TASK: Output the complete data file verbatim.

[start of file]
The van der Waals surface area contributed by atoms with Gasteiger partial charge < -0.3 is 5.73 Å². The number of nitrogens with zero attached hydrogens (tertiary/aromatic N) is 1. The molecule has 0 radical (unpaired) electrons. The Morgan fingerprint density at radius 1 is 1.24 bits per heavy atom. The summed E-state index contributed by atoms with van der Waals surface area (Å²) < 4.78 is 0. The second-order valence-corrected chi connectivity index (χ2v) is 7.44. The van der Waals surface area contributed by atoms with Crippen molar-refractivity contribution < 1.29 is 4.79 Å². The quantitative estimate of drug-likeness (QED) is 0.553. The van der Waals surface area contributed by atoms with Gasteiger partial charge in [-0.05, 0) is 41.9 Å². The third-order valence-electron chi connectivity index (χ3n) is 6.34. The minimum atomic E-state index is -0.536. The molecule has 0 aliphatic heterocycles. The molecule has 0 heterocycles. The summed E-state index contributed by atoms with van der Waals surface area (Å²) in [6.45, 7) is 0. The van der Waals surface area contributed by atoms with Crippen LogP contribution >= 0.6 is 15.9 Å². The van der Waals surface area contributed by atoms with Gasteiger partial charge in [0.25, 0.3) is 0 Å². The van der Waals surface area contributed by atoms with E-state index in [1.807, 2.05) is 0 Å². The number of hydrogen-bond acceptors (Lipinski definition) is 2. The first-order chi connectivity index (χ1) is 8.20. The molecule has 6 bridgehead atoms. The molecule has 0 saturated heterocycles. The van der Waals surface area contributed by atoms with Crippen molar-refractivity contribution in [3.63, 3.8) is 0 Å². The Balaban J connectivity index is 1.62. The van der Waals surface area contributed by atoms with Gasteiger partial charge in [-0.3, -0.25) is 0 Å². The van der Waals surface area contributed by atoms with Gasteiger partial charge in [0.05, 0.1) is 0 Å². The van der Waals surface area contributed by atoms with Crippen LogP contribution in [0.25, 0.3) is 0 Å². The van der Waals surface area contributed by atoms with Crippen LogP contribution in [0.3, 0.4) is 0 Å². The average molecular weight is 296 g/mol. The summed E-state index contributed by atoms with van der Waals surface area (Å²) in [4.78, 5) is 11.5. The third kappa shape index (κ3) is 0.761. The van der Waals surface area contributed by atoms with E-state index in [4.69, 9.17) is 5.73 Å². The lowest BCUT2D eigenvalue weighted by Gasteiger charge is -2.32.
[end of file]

The van der Waals surface area contributed by atoms with Gasteiger partial charge < -0.3 is 5.73 Å². The number of nitrogens with zero attached hydrogens (tertiary/aromatic N) is 1. The molecule has 0 radical (unpaired) electrons. The Morgan fingerprint density at radius 1 is 1.24 bits per heavy atom. The summed E-state index contributed by atoms with van der Waals surface area (Å²) < 4.78 is 0. The second-order valence-corrected chi connectivity index (χ2v) is 7.44. The van der Waals surface area contributed by atoms with Crippen molar-refractivity contribution < 1.29 is 4.79 Å². The quantitative estimate of drug-likeness (QED) is 0.553. The van der Waals surface area contributed by atoms with Gasteiger partial charge in [-0.05, 0) is 41.9 Å². The third-order valence-electron chi connectivity index (χ3n) is 6.34. The minimum atomic E-state index is -0.536. The molecule has 0 aliphatic heterocycles. The molecule has 0 heterocycles. The summed E-state index contributed by atoms with van der Waals surface area (Å²) in [6.45, 7) is 0. The van der Waals surface area contributed by atoms with Crippen LogP contribution >= 0.6 is 15.9 Å². The van der Waals surface area contributed by atoms with Gasteiger partial charge in [0.25, 0.3) is 0 Å². The van der Waals surface area contributed by atoms with E-state index in [1.807, 2.05) is 0 Å². The number of hydrogen-bond acceptors (Lipinski definition) is 2. The first-order chi connectivity index (χ1) is 8.20. The molecule has 6 bridgehead atoms. The molecule has 0 saturated heterocycles. The van der Waals surface area contributed by atoms with Crippen molar-refractivity contribution in [3.63, 3.8) is 0 Å². The Balaban J connectivity index is 1.62. The van der Waals surface area contributed by atoms with Gasteiger partial charge in [-0.3, -0.25) is 0 Å². The van der Waals surface area contributed by atoms with Gasteiger partial charge in [0.05, 0.1) is 0 Å². The van der Waals surface area contributed by atoms with Crippen LogP contribution in [0.25, 0.3) is 0 Å². The van der Waals surface area contributed by atoms with Crippen LogP contribution in [0.3, 0.4) is 0 Å². The average molecular weight is 296 g/mol. The summed E-state index contributed by atoms with van der Waals surface area (Å²) in [4.78, 5) is 11.5. The third kappa shape index (κ3) is 0.761. The van der Waals surface area contributed by atoms with E-state index in [4.69, 9.17) is 5.73 Å². The lowest BCUT2D eigenvalue weighted by Gasteiger charge is -2.32.